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Poster+for+the+film+%22Carrie%22.+This+film+represents+the+lead+character%2C+Carrie%2C+as+powerful+and+self-actualized%2C+and+is+an+example+of+a+horror+film+with+a+strong+female+lead.+
Poster for the film

Poster for the film "Carrie". This film represents the lead character, Carrie, as powerful and self-actualized, and is an example of a horror film with a strong female lead.

IMBD

IMBD

Poster for the film "Carrie". This film represents the lead character, Carrie, as powerful and self-actualized, and is an example of a horror film with a strong female lead.

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Greta Gerwig’s first directorial piece, “Lady Bird,” showed global audiences the potential of female-centered coming-of-age films. It broke ground as one of the most moving coming of age pieces of the year. Outside of “Lady Bird,” however, the vast amount of female-centered films aren’t indie or high school rom-coms. For teenage girls looking for a relatable flick about what it’s like to be a young girl in society, their most reliable genre is the horror/supernatural genre.

From the the 2009 cult classic, “Jennifer’s Body,” to Stephen King’s page-to-screen thriller, “Carrie,” the horror genre has provided a vast amount of films centered on women. In the universe of horror films, a woman’s coming of age isn’t something to shy from, but something to embrace. The moment a female character finds herself in a bad situation, she becomes powerful, strong, and independent. In “Carrie,” the moment after Carrie gets her period, the bodily signal of womanhood and puberty, she gains telekinetic powers. In “The Craft,” the girls form a local coven to target the bullies in their high school and give karmic justice to their foes. In the supernatural/horror genre of filmmaking, a woman’s coming of age doesn’t revolve around getting the guy or graduating high school, but often about saving themselves.

The target audience for horror films is teenagers, and marketers know that they can depend on 13 to 24 years old to spend money to scream and cheer in theatres as long as they can relate to the plot. Teen horror rose with the concept of drive-in theaters, and along with this came greater representation for women in strong leading roles.

In early years of teen horror, films would follow a formulaic plot. A group of teens would go somewhere together and would be slowly killed off until the last character, usually a virginal female referred to as the final girl, would defeat the main antagonist and survive. Final girls are relied upon to be the character in the film to end victorious. This is seen in films such as “Texas Chainsaw Massacre” and “Halloween.” Horror films so often show these characters as strong and independent because unlike rom-coms, these teens aren’t looking for their other half; they’re fighting for their lives. By raising the stakes of the situation, the genre inherently gives more power to the leading characters. Horror has unintentionally become the face of feminism in filmmaking.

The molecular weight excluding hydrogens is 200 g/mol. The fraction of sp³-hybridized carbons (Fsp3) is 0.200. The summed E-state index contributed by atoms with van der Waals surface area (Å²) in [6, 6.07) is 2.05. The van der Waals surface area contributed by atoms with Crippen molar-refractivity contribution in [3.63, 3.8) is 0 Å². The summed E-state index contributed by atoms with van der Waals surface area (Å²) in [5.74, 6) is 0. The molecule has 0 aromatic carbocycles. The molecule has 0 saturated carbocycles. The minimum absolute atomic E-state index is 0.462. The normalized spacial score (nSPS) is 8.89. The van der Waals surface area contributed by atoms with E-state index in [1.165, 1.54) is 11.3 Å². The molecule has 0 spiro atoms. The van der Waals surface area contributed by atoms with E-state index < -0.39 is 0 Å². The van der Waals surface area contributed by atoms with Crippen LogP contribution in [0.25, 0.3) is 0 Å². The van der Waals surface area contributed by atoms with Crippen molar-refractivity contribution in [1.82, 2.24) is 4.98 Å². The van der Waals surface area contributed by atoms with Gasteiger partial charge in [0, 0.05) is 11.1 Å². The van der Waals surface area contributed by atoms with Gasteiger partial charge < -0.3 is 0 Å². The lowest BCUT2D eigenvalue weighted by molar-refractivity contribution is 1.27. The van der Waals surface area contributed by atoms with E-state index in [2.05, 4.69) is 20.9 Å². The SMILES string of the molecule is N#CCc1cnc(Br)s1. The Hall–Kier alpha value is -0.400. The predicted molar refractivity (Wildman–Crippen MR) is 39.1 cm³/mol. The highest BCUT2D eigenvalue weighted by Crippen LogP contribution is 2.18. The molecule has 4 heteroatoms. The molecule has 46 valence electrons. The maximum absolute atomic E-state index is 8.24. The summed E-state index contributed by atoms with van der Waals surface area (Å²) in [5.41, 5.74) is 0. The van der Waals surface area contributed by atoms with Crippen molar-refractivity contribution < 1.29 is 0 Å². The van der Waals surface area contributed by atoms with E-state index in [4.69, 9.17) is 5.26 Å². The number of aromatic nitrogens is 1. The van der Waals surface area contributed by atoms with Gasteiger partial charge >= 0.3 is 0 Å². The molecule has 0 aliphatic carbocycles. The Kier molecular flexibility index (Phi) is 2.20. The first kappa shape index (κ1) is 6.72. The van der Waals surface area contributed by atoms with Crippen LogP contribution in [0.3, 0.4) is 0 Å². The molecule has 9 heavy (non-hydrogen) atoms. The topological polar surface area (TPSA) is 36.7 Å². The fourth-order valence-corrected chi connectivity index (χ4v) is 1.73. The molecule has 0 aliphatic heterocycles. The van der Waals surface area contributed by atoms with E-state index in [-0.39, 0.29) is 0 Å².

But, the feminism of the final girl doesn’t come without its own double-edged sword. In order to qualify to be the one left alive, the final girl must be virginal and isolated from the group. She must be the only rational mind among the teens. By enforcing the aspect of virtue, the title thus insinuates that promiscuity is something to shun and in the movies is considered something that will get you killed. There are many parodies of this condition online, in which girls argue over who is less promiscuous in hopes of discovering who will die last. By killing those who embrace their sexuality, the genre promotes the aspect that only virginal women can be heroes. She must be the Madonna, pure and holy, in order to redeem herself for having the audacity to stand apart and survive.

The genre doesn’t stand perfect, but the representation of women far surpasses that of genres such as the rom-com or the general teen drama.

The representation of strong women in horror goes past the slasher sub genre of filmmaking. The horror/supernatural genre allows its female protagonists to embrace their strength and their vulnerability while channeling their fire into developing as individuals. Take the case of “Jennifer’s Body.” Needy, the protagonist, transforms from the shy sheep who follows Jennifer around to a confident woman who uses her power to challenge the succubus Jennifer has become. The movie doesn’t rely upon the male characters to carry the plot; in fact, most of the males introduced into the film aren’t present by the end. Megan Fox and Amanda Seyfried are the two main characters, and while this film never reached great commercial success, it’s cult following and critical reflections show that its impact isn’t ignored.

Female-led coming-of-age films are difficult to come across. Often, they feature women as a side character or a co-star rather than as the main protagonist. However, the horror genre isn’t afraid to stray from the usual. It is in its nature to appeal to the occult, the obscure, and the unrepresented or unexpected. Whether this means witchcraft in the woods or strong female characters, we can rely on this genre to supply something in the industry we hope to see more of: women taking control of their own lives.

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